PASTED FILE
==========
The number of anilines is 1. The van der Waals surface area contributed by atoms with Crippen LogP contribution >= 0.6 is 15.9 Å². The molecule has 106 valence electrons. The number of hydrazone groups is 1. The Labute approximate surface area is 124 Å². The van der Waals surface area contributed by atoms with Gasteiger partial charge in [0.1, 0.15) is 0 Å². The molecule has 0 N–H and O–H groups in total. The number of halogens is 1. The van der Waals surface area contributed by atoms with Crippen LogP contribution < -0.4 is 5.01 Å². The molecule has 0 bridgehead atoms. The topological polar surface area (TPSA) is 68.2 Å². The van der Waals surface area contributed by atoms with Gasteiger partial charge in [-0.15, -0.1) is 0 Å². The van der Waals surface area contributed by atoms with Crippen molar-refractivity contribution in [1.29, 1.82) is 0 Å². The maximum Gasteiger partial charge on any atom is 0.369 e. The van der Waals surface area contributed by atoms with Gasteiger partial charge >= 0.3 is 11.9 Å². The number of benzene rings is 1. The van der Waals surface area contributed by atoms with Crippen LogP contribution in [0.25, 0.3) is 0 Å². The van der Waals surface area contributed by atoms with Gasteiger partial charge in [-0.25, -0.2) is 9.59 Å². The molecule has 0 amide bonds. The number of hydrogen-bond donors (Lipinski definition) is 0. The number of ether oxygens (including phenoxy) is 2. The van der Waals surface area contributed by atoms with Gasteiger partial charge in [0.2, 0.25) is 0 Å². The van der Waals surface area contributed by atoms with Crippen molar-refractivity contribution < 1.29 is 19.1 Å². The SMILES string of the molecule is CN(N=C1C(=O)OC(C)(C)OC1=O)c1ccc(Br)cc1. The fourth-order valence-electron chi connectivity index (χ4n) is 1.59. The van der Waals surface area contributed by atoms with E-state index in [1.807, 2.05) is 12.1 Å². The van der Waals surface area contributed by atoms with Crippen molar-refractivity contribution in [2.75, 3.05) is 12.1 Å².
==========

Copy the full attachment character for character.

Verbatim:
The number of anilines is 1. The van der Waals surface area contributed by atoms with Crippen LogP contribution >= 0.6 is 15.9 Å². The molecule has 106 valence electrons. The number of hydrazone groups is 1. The Labute approximate surface area is 124 Å². The van der Waals surface area contributed by atoms with Gasteiger partial charge in [0.1, 0.15) is 0 Å². The molecule has 0 N–H and O–H groups in total. The number of halogens is 1. The van der Waals surface area contributed by atoms with Crippen LogP contribution < -0.4 is 5.01 Å². The molecule has 0 bridgehead atoms. The topological polar surface area (TPSA) is 68.2 Å². The van der Waals surface area contributed by atoms with Gasteiger partial charge in [-0.15, -0.1) is 0 Å². The van der Waals surface area contributed by atoms with Crippen molar-refractivity contribution in [1.29, 1.82) is 0 Å². The maximum Gasteiger partial charge on any atom is 0.369 e. The van der Waals surface area contributed by atoms with Gasteiger partial charge >= 0.3 is 11.9 Å². The number of benzene rings is 1. The van der Waals surface area contributed by atoms with Crippen LogP contribution in [0.25, 0.3) is 0 Å². The van der Waals surface area contributed by atoms with Gasteiger partial charge in [-0.25, -0.2) is 9.59 Å². The molecule has 0 amide bonds. The number of hydrogen-bond donors (Lipinski definition) is 0. The number of ether oxygens (including phenoxy) is 2. The van der Waals surface area contributed by atoms with Gasteiger partial charge in [0.2, 0.25) is 0 Å². The van der Waals surface area contributed by atoms with Crippen molar-refractivity contribution < 1.29 is 19.1 Å². The SMILES string of the molecule is CN(N=C1C(=O)OC(C)(C)OC1=O)c1ccc(Br)cc1. The fourth-order valence-electron chi connectivity index (χ4n) is 1.59. The van der Waals surface area contributed by atoms with E-state index in [1.807, 2.05) is 12.1 Å². The van der Waals surface area contributed by atoms with Crippen molar-refractivity contribution in [2.75, 3.05) is 12.1 Å².